A woman and her children displaced by fighting in South Sudan sit outside her tent at the Kule camp for Internally Displaced People at the Pagak border crossing in Gambella, Ethiopia, on July 10, 2014. (Zacharias Abubeker/AFP)

The following is a guest post by Danny Hirschel-Burns.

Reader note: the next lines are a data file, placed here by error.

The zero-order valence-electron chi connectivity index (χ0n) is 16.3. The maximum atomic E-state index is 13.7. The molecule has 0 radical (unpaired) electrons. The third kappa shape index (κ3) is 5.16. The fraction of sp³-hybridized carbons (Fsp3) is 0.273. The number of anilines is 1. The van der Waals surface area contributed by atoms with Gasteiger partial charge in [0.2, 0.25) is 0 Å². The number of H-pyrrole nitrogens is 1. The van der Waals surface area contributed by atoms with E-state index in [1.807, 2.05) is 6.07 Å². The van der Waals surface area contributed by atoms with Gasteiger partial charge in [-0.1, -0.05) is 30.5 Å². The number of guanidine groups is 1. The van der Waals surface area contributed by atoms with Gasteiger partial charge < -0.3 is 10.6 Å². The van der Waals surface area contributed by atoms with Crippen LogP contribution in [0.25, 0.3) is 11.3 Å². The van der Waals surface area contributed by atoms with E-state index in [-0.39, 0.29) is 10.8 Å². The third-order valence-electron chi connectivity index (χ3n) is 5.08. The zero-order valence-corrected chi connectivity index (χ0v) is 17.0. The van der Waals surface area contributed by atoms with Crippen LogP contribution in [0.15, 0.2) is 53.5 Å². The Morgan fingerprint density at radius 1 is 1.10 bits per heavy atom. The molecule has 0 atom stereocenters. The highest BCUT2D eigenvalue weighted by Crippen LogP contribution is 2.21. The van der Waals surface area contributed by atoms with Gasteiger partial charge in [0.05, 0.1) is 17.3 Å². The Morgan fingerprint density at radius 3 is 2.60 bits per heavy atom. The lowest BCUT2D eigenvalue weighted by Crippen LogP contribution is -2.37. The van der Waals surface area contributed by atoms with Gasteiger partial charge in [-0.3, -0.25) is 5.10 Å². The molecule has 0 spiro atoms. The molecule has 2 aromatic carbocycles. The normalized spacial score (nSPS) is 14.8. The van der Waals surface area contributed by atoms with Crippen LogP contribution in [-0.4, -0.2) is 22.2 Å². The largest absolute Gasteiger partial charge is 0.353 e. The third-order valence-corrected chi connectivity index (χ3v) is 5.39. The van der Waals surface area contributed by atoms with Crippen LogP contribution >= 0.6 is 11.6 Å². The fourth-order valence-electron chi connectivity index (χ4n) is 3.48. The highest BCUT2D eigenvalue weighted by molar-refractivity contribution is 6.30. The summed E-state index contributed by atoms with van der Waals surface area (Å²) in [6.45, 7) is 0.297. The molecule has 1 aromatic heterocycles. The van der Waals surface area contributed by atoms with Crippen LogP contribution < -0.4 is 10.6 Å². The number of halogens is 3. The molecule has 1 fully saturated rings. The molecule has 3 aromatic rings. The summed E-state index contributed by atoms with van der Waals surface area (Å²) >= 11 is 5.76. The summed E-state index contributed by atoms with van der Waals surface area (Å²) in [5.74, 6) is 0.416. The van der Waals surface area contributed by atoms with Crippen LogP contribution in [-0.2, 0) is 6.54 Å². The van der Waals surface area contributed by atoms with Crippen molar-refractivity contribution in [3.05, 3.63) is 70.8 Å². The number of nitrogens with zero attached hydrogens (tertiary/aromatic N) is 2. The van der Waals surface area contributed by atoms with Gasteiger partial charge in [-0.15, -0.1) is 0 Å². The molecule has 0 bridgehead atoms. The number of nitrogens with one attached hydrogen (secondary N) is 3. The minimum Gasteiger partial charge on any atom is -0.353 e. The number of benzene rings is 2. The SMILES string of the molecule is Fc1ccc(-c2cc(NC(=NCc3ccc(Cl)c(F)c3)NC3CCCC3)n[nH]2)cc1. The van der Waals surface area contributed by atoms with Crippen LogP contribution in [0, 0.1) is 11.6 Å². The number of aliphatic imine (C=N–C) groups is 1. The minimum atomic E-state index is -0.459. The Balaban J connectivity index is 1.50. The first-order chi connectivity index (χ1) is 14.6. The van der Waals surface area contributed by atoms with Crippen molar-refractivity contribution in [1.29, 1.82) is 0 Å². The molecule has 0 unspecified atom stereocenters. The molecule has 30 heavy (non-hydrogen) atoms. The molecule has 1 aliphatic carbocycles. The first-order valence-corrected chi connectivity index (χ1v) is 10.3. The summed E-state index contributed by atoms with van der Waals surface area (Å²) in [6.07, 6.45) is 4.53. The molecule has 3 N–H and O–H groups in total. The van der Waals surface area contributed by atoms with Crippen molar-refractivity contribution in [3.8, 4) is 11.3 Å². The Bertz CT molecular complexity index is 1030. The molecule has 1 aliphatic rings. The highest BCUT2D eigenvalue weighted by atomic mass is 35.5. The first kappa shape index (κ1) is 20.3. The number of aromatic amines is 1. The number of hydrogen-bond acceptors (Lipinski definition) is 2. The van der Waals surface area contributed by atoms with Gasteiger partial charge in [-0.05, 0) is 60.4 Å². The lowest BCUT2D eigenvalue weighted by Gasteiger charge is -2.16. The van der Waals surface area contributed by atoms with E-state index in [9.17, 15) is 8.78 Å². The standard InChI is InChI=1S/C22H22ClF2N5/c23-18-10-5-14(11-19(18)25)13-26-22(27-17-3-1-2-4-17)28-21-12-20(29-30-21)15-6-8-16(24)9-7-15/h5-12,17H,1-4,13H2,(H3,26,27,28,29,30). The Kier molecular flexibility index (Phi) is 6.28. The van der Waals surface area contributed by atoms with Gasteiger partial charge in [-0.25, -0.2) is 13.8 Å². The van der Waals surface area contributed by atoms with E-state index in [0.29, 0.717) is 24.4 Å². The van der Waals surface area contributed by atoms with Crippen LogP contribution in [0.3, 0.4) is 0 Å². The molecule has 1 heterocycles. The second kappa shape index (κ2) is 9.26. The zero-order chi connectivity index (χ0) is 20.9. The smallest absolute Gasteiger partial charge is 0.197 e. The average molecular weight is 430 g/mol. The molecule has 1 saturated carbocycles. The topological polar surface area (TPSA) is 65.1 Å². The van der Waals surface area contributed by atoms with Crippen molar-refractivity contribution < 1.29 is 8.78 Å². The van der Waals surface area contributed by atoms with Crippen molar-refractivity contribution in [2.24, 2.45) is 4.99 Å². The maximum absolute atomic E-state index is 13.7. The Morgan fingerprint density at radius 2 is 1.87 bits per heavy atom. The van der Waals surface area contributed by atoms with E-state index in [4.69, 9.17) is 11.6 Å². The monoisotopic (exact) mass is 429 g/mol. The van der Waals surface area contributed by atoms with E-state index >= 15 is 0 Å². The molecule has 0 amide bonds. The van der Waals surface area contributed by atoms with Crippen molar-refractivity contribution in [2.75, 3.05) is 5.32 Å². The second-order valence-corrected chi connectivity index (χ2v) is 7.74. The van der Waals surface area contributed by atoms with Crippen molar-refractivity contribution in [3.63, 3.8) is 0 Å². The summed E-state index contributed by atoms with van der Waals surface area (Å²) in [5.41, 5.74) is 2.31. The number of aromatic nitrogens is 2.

International interventions in mass killing episodes often fail to adequately protect civilians. The UNMISS peacekeeping operation in South Sudan is a case in point. Bureaucratic, political, and financial constraints consistently inhibit the deployment of well-staffed interventions, and often prohibit them outright. Therefore, many civilians must survive without external assistance, but we know surprisingly little about how this occurs. No scholar has produced a work combining empirical examples of civilian self-protection with a theory of the mechanisms that allow it to function during mass killing or even conflict more broadly. The lack of focus on civilian self-protection is symptomatic of a larger issue of how scholars envision violent conflict. Conflict’s inherent complexity makes it analytically less difficult to envision armed actors as the main influences on the course of conflict, rather than civilians, who are more numerous and whose motivations are less explicit (though it should be noted the civilian/combatant dichotomy is fuzzy). Without an understanding of civilian action during conflict, it becomes difficult to imagine how civilians protect themselves. However, the last 10 years have seen a shift, albeit incomplete, toward a research agenda focused on civilians as agents of conflict and conflict resolution. Stathis Kalyvas’s The Logic of Violence in Civil War argues for a new reconceptualization of civil wars as driven by civilian action. Building on Kaylvas’s work, Oliver Kaplan’s scholarship on civilian autonomy in Colombia highlights the ways in which civilians protect themselves through small-scale organization. Additionally, Casey Barrs has sought to understand the specific dynamics of civilian self-protection and how outsiders can aid this phenomenon. It is principally from these two bodies of work that my undergraduate thesis, “Filling the Gap: Nonviolent strategies for civilian protection during mass atrocities” draws from. My thesis provides a theoretical and empirical grounding for nonviolent civilian self-protection. I make four central claims about the nature of civilian self-protection. First, most self-protective actions are nonviolent. While civilians do sometimes protect themselves violently, most do not have the capacity to do so effectively. Violent tactics are also combined with a myriad of nonviolent tactics. Second, civilians survive with the aid of small-scale social networks.  Every existing social structure takes on a protective capacity as civilians seek to negotiate with combatants, gather resources, and/or facilitate flight. Third, local knowledge is key. During the LRA insurgency in Uganda, Baines and Paddon note that civilians developed sophisticated early warning networks and relocation plans using their superior knowledge of local human and physical geography. Finally, civilians transmit norms of behavior to soldiers. Combatants are often sensitive to civilian opinion for emotional, moral, and strategic reasons, and civilian appeals can facilitate rapid changes in combatant behavior. Many scholars have dismissed nonviolence as a way for civilians to protect themselves from mass killing; however, this viewpoint ignores the process through which violence develops. Mass killing occurs through the escalation of violence, but it is very rare for an episode to reach the level at which combatants have the ability and desire to kill all non-allied civilians in their area of operation, leaving space for civilian self-protection. Civilian agency, however, does decrease as conflicts intensify; violence rather than the provision of benefits becomes the central avenue for exerting power. Other scholars, such as Semelin and Cormier et al., argue for nonviolent civil resistance in response to genocide and mass killing. The problem here is that during mass killing, the existing space for civilian nonviolent action is not large enough to facilitate large-scale resistance. Combatants will not tolerate explicit oppositional civilian organization, and therefore attempts to do so will likely be suicidal. The dynamics of civilian self-protection is not dissimilar to civil resistance, but the increased potential for repressive violence in the context of mass killing limits civilians to small-scale organization and apolitical goals. In a cross-national study, Local to Global Protection found that self-protective ability is not evenly distributed across communities experiencing conflict. Therefore there is potential for outsiders to improve protective capacities through establishing effective localized early warning systems and rapidly-deployed survival aid. However, for these practices to be widely adopted and accepted, much more research on civilian self-protection is needed. Moving past an external assistance-focused research agenda and top-down approaches to civilian protection is crucial for scholars and practitioners hoping to lessen the terrible toll of mass violence. Danny Hirschel-Burns is a 2014 graduate of Swarthmore College and former National Policy Coordinator for STAND.